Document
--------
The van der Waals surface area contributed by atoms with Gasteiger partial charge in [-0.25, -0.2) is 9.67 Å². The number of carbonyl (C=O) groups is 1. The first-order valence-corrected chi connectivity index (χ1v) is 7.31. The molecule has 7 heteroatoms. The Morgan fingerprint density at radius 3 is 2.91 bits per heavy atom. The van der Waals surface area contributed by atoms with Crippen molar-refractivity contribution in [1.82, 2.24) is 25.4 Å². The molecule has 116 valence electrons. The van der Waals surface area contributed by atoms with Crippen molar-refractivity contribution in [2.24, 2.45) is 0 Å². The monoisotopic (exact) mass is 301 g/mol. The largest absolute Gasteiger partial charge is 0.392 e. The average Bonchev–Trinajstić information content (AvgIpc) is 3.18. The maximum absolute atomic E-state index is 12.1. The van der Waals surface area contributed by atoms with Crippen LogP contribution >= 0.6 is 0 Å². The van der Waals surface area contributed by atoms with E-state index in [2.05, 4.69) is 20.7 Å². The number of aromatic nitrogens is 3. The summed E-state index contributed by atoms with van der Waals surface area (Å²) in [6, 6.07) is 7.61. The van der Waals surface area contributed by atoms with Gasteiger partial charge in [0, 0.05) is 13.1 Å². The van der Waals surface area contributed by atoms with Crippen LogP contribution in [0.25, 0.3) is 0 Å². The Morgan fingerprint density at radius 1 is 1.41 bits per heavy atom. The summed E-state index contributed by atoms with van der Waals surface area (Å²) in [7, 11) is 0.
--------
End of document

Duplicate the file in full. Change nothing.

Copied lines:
The van der Waals surface area contributed by atoms with Gasteiger partial charge in [-0.25, -0.2) is 9.67 Å². The number of carbonyl (C=O) groups is 1. The first-order valence-corrected chi connectivity index (χ1v) is 7.31. The molecule has 7 heteroatoms. The Morgan fingerprint density at radius 3 is 2.91 bits per heavy atom. The van der Waals surface area contributed by atoms with Crippen molar-refractivity contribution in [1.82, 2.24) is 25.4 Å². The molecule has 116 valence electrons. The van der Waals surface area contributed by atoms with Crippen molar-refractivity contribution in [2.24, 2.45) is 0 Å². The monoisotopic (exact) mass is 301 g/mol. The largest absolute Gasteiger partial charge is 0.392 e. The average Bonchev–Trinajstić information content (AvgIpc) is 3.18. The maximum absolute atomic E-state index is 12.1. The van der Waals surface area contributed by atoms with Crippen LogP contribution >= 0.6 is 0 Å². The van der Waals surface area contributed by atoms with E-state index in [2.05, 4.69) is 20.7 Å². The number of aromatic nitrogens is 3. The summed E-state index contributed by atoms with van der Waals surface area (Å²) in [6, 6.07) is 7.61. The van der Waals surface area contributed by atoms with Gasteiger partial charge in [0, 0.05) is 13.1 Å². The van der Waals surface area contributed by atoms with Crippen LogP contribution in [0.25, 0.3) is 0 Å². The Morgan fingerprint density at radius 1 is 1.41 bits per heavy atom. The summed E-state index contributed by atoms with van der Waals surface area (Å²) in [7, 11) is 0.